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Everyday Economics
A User's Guide to the Modern Economy

Steve Coulter

Hardback
£65.00 | $95.00
ISBN 9781911116356
Paperback
£19.99 | $30.00
ISBN 9781911116363
e-book
£19.99 | $30.00
ISBN 9781911116370
208 pages | 234 x 156mm | November 2017
 

Reviews

“A great read. … a non-partisan look at the economics profession. … it is in the area of policy development whereby better understanding individual behaviour and learning from other disciplines [that] the use of economics can best help distinguish between good and bad policy measures.” – Vicky Pryce, former Joint Head of the UK's Government Economic Service

"Everyday Economics succeeds in introducing readers to economics through a number of important, topical and accessible case studies. Its strength is not only the amount of relevant concepts it includes, but the way in which they are handled, which is completely different to textbooks, being far more discursive and accessible. It was a real pleasure to read. It is certainly relevant to, and suitable for, students of A level and Pre-U economics, with some chapters directly addressing specific elements of these syllabuses, and with others being highly valuable background reading. I will certainly be recommending the book to my students." – Graham Mallard, Head of Economics, Cheltenham College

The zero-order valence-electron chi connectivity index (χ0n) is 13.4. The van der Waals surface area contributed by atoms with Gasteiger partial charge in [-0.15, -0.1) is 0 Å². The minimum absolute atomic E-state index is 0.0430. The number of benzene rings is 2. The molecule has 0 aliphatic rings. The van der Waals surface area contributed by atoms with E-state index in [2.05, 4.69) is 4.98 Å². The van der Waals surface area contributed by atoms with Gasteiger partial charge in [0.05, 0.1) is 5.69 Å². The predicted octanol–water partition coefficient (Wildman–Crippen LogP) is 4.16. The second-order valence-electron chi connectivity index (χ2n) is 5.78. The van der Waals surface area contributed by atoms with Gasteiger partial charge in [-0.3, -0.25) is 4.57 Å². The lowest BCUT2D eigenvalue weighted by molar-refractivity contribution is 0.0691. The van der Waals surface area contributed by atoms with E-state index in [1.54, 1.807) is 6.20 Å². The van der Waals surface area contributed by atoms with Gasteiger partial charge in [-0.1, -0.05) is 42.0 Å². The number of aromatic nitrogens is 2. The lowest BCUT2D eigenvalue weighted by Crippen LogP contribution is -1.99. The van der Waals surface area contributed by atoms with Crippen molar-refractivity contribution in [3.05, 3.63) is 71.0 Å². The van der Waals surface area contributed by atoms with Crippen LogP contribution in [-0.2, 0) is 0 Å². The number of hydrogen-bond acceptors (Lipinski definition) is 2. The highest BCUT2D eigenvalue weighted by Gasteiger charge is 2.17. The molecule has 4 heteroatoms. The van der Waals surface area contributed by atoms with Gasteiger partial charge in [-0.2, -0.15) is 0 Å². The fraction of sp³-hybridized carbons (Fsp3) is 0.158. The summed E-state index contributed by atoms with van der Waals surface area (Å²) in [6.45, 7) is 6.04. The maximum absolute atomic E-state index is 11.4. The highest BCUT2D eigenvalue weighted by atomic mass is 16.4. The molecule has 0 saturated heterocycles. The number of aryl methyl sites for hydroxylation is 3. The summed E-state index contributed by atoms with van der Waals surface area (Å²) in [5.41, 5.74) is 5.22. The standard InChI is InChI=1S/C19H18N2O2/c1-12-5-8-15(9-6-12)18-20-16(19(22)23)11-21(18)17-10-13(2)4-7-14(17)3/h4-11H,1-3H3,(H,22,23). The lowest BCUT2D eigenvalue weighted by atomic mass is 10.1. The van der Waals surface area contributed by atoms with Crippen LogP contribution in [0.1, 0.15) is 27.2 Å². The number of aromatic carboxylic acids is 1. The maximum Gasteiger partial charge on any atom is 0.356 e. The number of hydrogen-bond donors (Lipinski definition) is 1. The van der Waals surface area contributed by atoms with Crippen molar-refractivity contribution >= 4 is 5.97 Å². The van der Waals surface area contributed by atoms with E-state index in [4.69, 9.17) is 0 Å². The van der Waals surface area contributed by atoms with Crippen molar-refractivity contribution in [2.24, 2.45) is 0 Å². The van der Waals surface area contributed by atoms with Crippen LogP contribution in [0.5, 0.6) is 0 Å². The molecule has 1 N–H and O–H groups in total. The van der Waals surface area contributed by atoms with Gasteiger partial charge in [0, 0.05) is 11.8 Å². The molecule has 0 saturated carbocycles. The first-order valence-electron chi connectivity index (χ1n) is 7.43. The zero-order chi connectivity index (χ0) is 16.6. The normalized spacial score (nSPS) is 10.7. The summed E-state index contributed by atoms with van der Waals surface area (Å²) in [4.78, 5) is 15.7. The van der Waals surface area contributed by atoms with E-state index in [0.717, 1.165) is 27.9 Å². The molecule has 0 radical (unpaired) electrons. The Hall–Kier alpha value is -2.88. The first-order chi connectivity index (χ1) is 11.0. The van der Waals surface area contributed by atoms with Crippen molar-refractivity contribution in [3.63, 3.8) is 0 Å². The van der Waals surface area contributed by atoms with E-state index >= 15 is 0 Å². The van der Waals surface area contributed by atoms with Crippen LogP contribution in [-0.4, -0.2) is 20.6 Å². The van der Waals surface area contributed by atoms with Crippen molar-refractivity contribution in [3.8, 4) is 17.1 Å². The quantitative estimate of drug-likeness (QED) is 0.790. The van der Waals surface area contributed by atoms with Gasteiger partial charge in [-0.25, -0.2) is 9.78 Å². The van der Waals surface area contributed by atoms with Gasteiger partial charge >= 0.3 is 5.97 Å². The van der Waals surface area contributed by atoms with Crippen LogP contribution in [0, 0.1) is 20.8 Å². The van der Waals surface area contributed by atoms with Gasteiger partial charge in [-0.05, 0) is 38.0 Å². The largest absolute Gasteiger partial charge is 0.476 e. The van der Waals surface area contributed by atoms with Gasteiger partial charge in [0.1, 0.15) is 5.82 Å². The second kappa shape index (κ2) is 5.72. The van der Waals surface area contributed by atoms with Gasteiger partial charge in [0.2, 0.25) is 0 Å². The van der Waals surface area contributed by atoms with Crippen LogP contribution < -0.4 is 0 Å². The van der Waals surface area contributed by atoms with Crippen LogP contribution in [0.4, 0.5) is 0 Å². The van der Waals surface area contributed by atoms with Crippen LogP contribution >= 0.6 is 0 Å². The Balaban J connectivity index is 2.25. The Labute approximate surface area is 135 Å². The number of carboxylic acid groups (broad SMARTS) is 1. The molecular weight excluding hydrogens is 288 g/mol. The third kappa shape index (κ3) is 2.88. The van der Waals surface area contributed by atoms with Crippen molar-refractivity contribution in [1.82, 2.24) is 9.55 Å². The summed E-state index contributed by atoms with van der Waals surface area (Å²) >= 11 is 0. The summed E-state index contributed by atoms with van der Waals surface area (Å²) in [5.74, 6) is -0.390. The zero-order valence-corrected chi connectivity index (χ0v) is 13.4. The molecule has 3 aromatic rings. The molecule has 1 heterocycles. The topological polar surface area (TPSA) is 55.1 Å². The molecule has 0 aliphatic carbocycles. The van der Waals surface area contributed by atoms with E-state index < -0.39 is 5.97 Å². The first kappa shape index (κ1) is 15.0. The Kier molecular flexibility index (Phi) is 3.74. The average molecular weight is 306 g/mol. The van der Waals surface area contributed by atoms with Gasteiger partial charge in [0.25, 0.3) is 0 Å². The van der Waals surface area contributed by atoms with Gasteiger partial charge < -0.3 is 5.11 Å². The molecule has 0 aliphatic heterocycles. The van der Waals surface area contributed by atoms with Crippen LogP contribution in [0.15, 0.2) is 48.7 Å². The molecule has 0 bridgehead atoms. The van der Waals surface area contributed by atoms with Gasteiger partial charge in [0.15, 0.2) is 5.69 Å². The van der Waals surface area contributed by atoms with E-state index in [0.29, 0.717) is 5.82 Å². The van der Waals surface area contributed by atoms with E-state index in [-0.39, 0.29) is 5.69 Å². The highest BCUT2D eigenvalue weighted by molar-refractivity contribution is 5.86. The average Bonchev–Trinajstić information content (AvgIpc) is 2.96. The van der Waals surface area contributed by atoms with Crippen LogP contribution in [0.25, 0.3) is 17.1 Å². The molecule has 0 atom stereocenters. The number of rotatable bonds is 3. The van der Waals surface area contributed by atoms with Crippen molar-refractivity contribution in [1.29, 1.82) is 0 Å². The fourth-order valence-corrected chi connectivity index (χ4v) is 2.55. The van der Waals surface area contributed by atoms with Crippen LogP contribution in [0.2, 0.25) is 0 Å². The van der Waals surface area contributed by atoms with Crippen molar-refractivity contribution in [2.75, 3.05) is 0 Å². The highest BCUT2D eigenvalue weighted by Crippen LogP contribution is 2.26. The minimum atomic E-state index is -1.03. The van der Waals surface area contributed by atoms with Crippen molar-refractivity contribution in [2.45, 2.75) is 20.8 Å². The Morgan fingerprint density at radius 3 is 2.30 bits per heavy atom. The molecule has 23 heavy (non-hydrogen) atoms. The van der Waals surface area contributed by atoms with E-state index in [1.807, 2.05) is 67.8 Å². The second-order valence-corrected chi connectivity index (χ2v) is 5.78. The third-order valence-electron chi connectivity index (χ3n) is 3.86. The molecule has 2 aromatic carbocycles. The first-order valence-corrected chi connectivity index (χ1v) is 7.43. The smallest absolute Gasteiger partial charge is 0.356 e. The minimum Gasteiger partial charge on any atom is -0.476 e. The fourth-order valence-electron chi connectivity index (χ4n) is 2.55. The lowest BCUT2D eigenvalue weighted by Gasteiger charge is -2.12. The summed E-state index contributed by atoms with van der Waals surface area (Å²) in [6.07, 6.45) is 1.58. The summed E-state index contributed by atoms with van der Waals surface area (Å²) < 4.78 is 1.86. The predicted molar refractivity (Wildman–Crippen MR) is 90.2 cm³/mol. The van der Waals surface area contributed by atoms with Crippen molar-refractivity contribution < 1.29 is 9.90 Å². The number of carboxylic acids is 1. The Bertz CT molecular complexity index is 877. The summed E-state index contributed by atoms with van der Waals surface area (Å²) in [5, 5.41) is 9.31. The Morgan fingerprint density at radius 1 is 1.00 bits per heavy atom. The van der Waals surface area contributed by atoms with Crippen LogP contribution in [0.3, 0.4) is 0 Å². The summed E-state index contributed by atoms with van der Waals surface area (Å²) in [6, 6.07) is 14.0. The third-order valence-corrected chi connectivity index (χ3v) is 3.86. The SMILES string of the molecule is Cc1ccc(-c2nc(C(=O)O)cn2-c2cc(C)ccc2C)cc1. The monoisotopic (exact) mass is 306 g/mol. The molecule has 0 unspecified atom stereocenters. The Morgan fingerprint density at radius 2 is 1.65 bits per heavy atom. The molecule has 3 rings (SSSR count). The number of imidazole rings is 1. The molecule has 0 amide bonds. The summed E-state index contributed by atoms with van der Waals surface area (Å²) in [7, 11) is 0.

"All too often, the economics that people hear discussed consists of jargon and acronyms that seem remote from the practicalities of life. Steve Coulter provides a straightforward yet sophisticated guide to the elements of economics that most matter to everyone: housing, the job market, personal finances, shopping. Everyday Economics captures the complexity of the modern global economy while making it intelligible." – Diane Coyle, Professor of Economics, University of Manchester


Description

Much of economics is a top-down analysis that simplifies and reduces the huge varieties between individuals to a predictable range of characteristics that lend themselves to systematic analysis. This book eschews this conventional perspective, which sees national economies as simply agglomerations of the activities of millions of people, and instead explores the role played by the individual in the economy, in particular, how the individual experiences the economy. In so doing, the book is able to illuminate the economic landscape for the non-technical reader in a much more engaging and accessible way.

Steve Coulter examines those areas of our lives that most direcly connect with the economy – jobs, education, healthcare, housing, personal finance, welfare, consumption – and explores how the individual choices we make are determined. He shows how the things we experience, need and consume fit into a fast-changing and interdependent global economic setting and highlights the role of government and markets in shaping our lives.


Contents

1. Economics; what is it good for?
2. Knowledge is power: education and training
3. Let's get busy: work and occupations
4. Get well soon: health and healthcare
5. Making the world go around: money and personal finance
6. Home sweet home: the housing market
7. Shop 'til you drop: shopping and consumption
8. From cradle to grave: benefits and welfare


Author Information

Steve Coulter is a Visiting Fellow at the European Institute, London School of Economics. He was previously a Senior Economics Analyst for BBC News. He is the author of New Labour Policy, Industrial Relations and the Trade Unions (2014).

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